Conventional wisdom on the Russian elections:
Positive interpretation: Russian elections give Russians more real ideological choice (conservative centrists, Communists, nationalists, liberals) than American ones (conservative neoliberals, liberal neoliberals).
Negative interpretation: Putin and the party of power are assured of winning through overwhelming administrative resources, state media, and a side of electoral fraud. The other parties coordinate their candidates and campaigns with the Presidential Administration. It’s a meaningless farce.
There are elements of truth to both (though as we’ll see they’re also both substantially wrong).
Still, there’s one general, undisputed point – United Russia, Putin, “The Kremlin” wins. It has done so uninterruptedly since 2000 (or since 1991 so far as the Presidency is concerned).
So what’s the point of voting?
Think of the Russian political system as a series of concentric circles.
Map of Metro 2033.
Polis = The Kremlin.
Difference from the book/video game: The Red Line commies and Fourth Reich nationalists share the circle line with Hanseatic League neolibs.
Political marginals (anarchists, Neo-Nazis, The Cult of the Great Worm, etc.) are all located beyond the circle line.
1. The Kremlin and its denizens are in the center (Putin, the silovarchs, the Ozera coop, etc., etc.), much like the medieval fortress is literally in the center of Moscow.
The majority of Russians are basically fine with this system. Its approval rate can be proxied by Putin’s approval rate, which has consistently ranged from 60%-80% during 2000-2017. Academic research shows that these ratings are perfectly “deep” and legitimate. It is periodically “validated” through Putin’s and United Russia’s electoral triumphs.
2. The systemic opposition is arraigned around the Kremlin, and is in turn split up into three segments – the Communists, the nationalists, and the liberals.
While the Communists and nationalists massively outnumber the liberals, the liberals have by far the greater mobilization potential on the streets, the most formidable human capital, and the most significant support from the West.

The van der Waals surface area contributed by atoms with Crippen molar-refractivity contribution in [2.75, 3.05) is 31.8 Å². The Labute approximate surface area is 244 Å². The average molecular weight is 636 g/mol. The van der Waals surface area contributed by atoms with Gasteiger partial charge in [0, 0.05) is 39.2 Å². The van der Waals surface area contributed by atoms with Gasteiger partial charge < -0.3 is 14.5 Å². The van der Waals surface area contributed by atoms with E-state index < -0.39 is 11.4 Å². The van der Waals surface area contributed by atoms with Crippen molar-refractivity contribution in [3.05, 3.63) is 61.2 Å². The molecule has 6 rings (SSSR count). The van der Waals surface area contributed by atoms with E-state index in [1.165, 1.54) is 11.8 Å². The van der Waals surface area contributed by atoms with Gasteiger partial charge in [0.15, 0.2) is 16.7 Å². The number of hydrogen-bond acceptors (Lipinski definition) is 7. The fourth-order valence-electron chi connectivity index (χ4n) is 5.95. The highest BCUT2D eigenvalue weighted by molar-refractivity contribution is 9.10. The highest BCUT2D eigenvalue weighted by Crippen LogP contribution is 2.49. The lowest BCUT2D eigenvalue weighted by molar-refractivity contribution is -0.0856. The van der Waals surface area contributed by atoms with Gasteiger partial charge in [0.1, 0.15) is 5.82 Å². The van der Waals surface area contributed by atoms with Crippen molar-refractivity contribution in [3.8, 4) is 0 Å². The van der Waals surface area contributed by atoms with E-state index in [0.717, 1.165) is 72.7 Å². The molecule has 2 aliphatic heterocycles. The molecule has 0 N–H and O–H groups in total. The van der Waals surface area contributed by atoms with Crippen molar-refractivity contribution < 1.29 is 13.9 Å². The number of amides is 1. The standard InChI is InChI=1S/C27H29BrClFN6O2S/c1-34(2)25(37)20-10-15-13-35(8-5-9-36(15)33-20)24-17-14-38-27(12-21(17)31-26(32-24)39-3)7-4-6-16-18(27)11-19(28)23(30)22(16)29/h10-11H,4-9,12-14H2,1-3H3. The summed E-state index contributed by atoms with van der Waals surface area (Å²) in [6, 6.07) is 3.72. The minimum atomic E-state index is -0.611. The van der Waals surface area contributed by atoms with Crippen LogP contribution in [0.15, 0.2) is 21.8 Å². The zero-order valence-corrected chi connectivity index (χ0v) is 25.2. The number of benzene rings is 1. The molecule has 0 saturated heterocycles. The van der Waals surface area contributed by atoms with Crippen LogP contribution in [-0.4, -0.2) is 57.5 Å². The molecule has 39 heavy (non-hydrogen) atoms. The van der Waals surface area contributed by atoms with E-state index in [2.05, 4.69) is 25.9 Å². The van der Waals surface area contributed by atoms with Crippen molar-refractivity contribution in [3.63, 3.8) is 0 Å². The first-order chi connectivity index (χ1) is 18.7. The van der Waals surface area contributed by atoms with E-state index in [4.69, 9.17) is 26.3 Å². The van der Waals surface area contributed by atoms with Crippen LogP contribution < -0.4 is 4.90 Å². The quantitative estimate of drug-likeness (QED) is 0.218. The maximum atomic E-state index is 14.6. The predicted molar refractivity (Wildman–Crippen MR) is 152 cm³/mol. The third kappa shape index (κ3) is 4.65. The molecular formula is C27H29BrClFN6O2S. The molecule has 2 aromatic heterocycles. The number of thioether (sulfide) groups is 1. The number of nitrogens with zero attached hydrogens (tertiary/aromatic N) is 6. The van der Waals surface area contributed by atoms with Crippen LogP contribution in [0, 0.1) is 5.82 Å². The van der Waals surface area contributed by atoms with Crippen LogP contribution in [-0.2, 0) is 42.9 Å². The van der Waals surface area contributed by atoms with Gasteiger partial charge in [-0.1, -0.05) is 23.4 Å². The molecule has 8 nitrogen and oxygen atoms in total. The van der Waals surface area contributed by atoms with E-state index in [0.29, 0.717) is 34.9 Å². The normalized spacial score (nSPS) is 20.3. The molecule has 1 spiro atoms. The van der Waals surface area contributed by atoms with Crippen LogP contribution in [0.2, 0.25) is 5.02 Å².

Relations with the center are civil. Some openly coordinate with the Kremlin, and are even induced into its halls, though rarely into the innermost sanctums (e.g. the nationalist Rogozin, most of the economic liberal bloc). Some oppose the Kremlin, but only from within the system, and tend to defer to it when it insists – this functionally describes all the current Duma parties. However, it is not inconceivable that they would grow buntive in a crisis situation – the closest example we have of this is during the 2011 opposition protests, when Fair Russia briefly showed tantalizing signs of having drifted towards “serious” opposition.
Why would you vote for any of them? Certainly not because they have any chances of winning.
However, the Kremlin is very much interested in remaining popular. They don’t pay any less attention to opinion polls than classical Western democracies, even if their goals are different (winning elections in the West; detecting simmering discontent in Russia and maximizing the Kremlin’s results in “validating” referendums, i.e. “elections”). To do this successfully, the Kremlin must not only maintain some minimal degree of competence at running the country, but it must also try to remain at the ideological center of the Russian belief space, so as not to allow too many dissatisfied voters to cluster at any particular ideological node. It does this by shifting policy towards that node.
Here is how this translates in practical Russian politics:
A vote for “The Kremlin”, i.e. Putin (/United Russia) = a vote of confidence in the regime.
Grudinin (/KPRF) = shift Left on economic policy and nationality policy.
Zhirinovsky (/LDPR) = shift Right on nationality policy.
Sobchak (/liberals) = shift Left on social policy and on nationality policy; shift Right on economic policy.